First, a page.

Which brings us to Survival Of The Richest tonight at 8 p.m. on The WB.

This new reality series, hosted by Hal Sparks (Queer As Folk), pits seven rich kids worth over three billion dollars against seven blue collar kids who have racked up over $150,000 in debt.

The two groups have to team up on several tasks -- like cleaning up after a horse race or serving 1,100 customers at Medieval Times --for a shot at winning $200,000.

For the obnoxious rich kids, this is, as one of them puts it, "lunch money."

For the poor players, this is a king's ransom.

Trouble is, for every rich kid voted out by the others at the end of each episode, he or she takes a poor partner with him.

It is the kind of crass, lowest-common denominator concept that the Fox network usually inflicts on viewers. Yet it works here because the casting is exactly right.

Imagine feeling sorry for a rich princess whose net worth is pegged at $986 million.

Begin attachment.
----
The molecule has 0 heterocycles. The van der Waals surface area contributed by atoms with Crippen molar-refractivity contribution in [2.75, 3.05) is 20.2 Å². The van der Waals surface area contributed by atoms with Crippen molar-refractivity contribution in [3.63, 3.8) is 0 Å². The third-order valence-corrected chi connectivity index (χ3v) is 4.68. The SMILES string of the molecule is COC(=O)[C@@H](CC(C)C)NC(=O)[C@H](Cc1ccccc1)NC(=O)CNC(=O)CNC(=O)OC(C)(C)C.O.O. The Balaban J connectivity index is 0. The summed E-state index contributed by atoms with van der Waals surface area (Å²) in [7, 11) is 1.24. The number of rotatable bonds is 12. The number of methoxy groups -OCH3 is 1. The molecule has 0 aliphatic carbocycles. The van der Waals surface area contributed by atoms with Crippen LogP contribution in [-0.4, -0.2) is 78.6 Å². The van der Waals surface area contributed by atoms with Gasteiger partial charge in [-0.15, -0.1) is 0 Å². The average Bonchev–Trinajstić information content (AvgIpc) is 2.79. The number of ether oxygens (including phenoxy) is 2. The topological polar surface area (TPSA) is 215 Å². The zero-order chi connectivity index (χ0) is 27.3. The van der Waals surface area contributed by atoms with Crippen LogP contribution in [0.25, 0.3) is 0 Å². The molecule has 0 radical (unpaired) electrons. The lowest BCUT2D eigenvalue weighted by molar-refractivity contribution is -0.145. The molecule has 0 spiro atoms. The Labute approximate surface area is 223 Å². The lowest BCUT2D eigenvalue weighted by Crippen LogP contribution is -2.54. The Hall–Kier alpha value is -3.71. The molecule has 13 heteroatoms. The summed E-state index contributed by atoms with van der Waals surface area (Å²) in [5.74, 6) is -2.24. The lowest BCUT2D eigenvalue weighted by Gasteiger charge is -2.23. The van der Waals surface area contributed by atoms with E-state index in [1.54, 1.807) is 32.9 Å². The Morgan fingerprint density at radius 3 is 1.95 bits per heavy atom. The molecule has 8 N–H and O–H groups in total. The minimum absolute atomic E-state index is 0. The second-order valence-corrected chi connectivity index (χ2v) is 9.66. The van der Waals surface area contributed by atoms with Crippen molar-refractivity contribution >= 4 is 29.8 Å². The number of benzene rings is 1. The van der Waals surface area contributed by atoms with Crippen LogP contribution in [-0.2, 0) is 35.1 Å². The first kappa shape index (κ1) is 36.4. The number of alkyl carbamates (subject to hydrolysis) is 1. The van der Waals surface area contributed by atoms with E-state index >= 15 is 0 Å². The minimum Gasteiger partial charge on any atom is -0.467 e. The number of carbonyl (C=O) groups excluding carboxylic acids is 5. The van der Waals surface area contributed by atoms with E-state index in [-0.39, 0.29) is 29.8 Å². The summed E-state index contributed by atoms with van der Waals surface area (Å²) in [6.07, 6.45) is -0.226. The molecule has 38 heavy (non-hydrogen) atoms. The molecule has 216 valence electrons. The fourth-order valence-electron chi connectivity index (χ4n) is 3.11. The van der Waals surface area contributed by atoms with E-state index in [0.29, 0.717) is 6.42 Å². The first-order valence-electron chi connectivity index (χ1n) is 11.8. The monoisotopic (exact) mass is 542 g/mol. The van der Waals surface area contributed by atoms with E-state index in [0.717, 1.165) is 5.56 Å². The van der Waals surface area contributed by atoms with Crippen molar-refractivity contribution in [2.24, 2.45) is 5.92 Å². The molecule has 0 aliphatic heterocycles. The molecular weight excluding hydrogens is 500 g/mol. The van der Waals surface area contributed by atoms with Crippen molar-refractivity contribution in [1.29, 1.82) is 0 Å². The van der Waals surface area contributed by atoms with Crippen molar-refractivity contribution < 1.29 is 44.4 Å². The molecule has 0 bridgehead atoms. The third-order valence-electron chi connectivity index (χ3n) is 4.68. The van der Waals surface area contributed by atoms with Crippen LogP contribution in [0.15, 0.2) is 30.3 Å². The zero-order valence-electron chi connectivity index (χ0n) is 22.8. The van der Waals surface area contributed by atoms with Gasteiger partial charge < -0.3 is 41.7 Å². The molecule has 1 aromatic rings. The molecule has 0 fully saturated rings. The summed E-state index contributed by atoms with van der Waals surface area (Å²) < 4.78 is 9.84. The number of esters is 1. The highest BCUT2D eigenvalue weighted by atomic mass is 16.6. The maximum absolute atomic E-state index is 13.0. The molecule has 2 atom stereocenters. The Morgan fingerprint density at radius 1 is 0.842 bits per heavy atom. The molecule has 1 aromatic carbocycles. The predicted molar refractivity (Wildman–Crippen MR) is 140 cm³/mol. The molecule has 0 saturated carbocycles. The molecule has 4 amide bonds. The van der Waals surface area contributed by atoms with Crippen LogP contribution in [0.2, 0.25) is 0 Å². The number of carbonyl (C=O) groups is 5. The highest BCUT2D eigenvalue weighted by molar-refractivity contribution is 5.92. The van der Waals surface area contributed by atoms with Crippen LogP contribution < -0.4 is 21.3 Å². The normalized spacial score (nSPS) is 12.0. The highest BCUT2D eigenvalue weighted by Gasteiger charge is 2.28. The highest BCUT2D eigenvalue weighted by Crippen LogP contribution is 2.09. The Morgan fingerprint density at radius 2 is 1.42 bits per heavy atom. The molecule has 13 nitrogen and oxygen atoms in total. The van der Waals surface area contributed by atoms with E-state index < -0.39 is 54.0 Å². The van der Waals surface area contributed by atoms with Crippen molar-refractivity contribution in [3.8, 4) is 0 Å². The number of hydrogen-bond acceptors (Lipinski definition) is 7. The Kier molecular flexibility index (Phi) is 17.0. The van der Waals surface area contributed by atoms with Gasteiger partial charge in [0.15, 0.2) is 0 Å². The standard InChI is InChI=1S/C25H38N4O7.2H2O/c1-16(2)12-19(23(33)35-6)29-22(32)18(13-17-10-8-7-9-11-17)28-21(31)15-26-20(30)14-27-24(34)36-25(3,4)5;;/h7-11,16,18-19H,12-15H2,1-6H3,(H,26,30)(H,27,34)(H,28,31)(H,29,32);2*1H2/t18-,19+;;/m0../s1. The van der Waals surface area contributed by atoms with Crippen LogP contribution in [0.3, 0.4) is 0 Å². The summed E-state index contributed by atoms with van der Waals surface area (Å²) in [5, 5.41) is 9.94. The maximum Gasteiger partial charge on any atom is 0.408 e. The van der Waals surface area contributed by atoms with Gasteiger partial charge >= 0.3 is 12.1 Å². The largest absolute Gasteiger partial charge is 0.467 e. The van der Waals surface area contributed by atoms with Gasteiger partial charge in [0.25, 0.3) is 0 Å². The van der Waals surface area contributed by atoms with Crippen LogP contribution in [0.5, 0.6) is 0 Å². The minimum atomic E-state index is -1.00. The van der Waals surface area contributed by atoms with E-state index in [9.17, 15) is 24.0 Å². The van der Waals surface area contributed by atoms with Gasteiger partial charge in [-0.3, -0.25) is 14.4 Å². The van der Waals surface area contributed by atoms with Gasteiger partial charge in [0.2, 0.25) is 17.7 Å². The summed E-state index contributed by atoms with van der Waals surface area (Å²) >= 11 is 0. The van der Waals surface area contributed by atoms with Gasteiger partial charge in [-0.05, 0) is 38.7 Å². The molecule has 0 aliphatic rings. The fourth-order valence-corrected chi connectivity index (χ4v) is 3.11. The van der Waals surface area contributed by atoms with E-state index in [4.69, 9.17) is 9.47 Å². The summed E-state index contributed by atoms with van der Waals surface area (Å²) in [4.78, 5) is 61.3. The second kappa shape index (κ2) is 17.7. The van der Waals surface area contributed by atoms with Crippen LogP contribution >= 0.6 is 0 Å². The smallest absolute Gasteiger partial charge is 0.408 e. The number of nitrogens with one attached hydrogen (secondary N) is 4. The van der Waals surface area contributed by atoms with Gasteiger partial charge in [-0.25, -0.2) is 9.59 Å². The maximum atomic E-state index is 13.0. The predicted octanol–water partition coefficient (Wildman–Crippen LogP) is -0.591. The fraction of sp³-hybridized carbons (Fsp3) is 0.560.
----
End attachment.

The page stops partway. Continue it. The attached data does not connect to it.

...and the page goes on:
Twenty-five-year-old Kat Moon (daughter of the Rev. Sun Myung Moon), who says she joined the show just to try to shake her "chronic boredom," manages to alienate all but two of the players by the end of the first hour.

Yet watch tonight's opener and tell me you don't feel some sympathy toward her by the show's end.

Audiences have shown in the past that they just can't get enough of stupid rich people behaving badly. The Osbournes and Paris Hilton have milked this for millions.

Here the "stars" are Nick, a 24-year-old self-proclaimed socialite who quickly emerges as one to hoot. Haughty and homophobic, he is naturally paired with a gay contestant who is $40,000 in debt.

Hunter, who claims to be of aristocratic Dutch ancestry, is a total dick. "I'm good looking, I'm young I'm rich," he brags. "I think we can all agree that I'm the total package." His hobbies, we are told, include making waitresses cry and then sleeping with them.